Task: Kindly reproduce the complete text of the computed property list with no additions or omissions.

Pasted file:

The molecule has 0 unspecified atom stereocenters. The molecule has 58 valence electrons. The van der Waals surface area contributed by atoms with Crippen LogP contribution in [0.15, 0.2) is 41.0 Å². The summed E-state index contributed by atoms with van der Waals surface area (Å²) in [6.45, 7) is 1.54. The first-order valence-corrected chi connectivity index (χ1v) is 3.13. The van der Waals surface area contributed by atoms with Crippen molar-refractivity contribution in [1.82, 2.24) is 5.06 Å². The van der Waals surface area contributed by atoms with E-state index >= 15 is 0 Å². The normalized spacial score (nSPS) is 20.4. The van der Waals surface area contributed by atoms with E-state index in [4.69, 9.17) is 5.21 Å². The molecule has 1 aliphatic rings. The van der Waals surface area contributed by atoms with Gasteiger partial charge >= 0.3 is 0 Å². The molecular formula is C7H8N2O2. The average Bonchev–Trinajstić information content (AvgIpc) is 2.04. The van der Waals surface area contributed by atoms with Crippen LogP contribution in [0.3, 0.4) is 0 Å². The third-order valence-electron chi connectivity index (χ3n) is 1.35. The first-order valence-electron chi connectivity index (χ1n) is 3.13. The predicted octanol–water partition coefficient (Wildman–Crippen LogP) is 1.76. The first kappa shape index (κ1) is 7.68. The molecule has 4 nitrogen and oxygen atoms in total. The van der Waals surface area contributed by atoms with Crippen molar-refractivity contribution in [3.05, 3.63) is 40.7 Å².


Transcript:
The molecule has 0 unspecified atom stereocenters. The molecule has 58 valence electrons. The van der Waals surface area contributed by atoms with Crippen LogP contribution in [0.15, 0.2) is 41.0 Å². The summed E-state index contributed by atoms with van der Waals surface area (Å²) in [6.45, 7) is 1.54. The first-order valence-corrected chi connectivity index (χ1v) is 3.13. The van der Waals surface area contributed by atoms with Crippen molar-refractivity contribution in [1.82, 2.24) is 5.06 Å². The van der Waals surface area contributed by atoms with E-state index >= 15 is 0 Å². The normalized spacial score (nSPS) is 20.4. The van der Waals surface area contributed by atoms with E-state index in [4.69, 9.17) is 5.21 Å². The molecule has 1 aliphatic rings. The van der Waals surface area contributed by atoms with Gasteiger partial charge >= 0.3 is 0 Å². The molecular formula is C7H8N2O2. The average Bonchev–Trinajstić information content (AvgIpc) is 2.04. The van der Waals surface area contributed by atoms with Crippen LogP contribution in [0.3, 0.4) is 0 Å². The third-order valence-electron chi connectivity index (χ3n) is 1.35. The first-order valence-electron chi connectivity index (χ1n) is 3.13. The predicted octanol–water partition coefficient (Wildman–Crippen LogP) is 1.76. The first kappa shape index (κ1) is 7.68. The molecule has 4 nitrogen and oxygen atoms in total. The van der Waals surface area contributed by atoms with Crippen molar-refractivity contribution in [3.05, 3.63) is 40.7 Å².